Mentoring and managing might seem similar, but they’re entirely different skills. Management is really about getting work done through others, which makes it highly people-focused. Mentoring or instructing–especially when it comes to software development–is more about a knowledge-transfer of technical skills.

Be careful not to mistake a technical expert who enjoys teaching for one who enjoys managing. Instead, offer your best senior engineers more than just one kind of leadership opportunity; carve out a separate path for technical experts to advance up the ranks based on how well they help their junior colleagues “skill up”–even if that doesn’t involve managing their work.


Be careful not allow your org chart to become a rigid, set-and-forget artifact–an especially acute risk when it comes to technical roles. Review and adjust your structure to match the expertise of your current team. In Cole’s experience, “the number-one reason technical people quit is because they don’t have the option to advance without going into management.” Szczepanski would likely agree; in his view, developers often get frustrated having to report to leaders who don’t have tech backgrounds themselves.

It’s a perennial problem, but circumventing it can be as simple as reviewing your reporting structure on a regular basis. No matter who leaves and who joins, you always have to make sure there are tech experts in the managerial ranks, and clear paths for other engineers to rise into them.


In an attempt to provide flexibility and empower employees, some companies are actually too hands-off–they wind up not giving enough career support. “It’s easy to tell people you’re in charge of your own career,” Scarborough points out, “but it doesn’t work if you don’t support them. Nobody wins if you don’t help them.”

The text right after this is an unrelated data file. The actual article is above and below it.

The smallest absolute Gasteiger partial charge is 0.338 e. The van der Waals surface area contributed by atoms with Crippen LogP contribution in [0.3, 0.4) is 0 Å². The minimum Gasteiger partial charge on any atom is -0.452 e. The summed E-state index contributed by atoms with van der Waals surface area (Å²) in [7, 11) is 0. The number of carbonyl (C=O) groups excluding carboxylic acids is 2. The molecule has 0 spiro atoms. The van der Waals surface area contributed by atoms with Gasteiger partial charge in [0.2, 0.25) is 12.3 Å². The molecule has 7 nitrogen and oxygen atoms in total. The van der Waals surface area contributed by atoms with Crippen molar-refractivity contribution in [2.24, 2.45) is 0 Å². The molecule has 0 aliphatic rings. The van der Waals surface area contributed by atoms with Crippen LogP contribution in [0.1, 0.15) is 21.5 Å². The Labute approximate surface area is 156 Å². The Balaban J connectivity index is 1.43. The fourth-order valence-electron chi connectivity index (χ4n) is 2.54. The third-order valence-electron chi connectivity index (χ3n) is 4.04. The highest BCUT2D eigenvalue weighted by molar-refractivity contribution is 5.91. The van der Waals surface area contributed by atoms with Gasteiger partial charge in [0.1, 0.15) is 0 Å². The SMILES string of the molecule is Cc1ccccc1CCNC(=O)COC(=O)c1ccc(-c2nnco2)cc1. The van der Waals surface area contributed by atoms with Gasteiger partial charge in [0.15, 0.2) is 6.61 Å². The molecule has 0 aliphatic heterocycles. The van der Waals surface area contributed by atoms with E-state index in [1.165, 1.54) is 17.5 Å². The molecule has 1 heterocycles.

That’s just as true for developers as it is for anyone else, but the risk may be higher when it comes to tech teams, whose expertise can automatically cordon them off from leaders who may not know exactly what they do–or what professional development they might need. On top of that, your engineering team might be so in the weeds with their work they may not be looking at their skills or figure out how they might be applied better.

So rather than making succession planning a once-a-year, check-the-box formality, it’s important to find career development opportunities on a regular basis. Your HR leaders don’t need to have all the answers themselves, either; one of the best ways to offer support is simply to get everyone in a room for an hour and brainstorm ideas for how they can get more of what they want from their work.

Ultimately, building a culture of continuous learning and improvement is what will keep your most valuable senior tech talent on board. And it all starts with having more conversations than you might be, more often. When people can use their talents to do what they love while expanding their skills, they won’t just stay put–they’ll tell their smartest friends to come join them.

A version of this article, this is Why Your Best Developers Keep Quitting originally appear on Fast Company.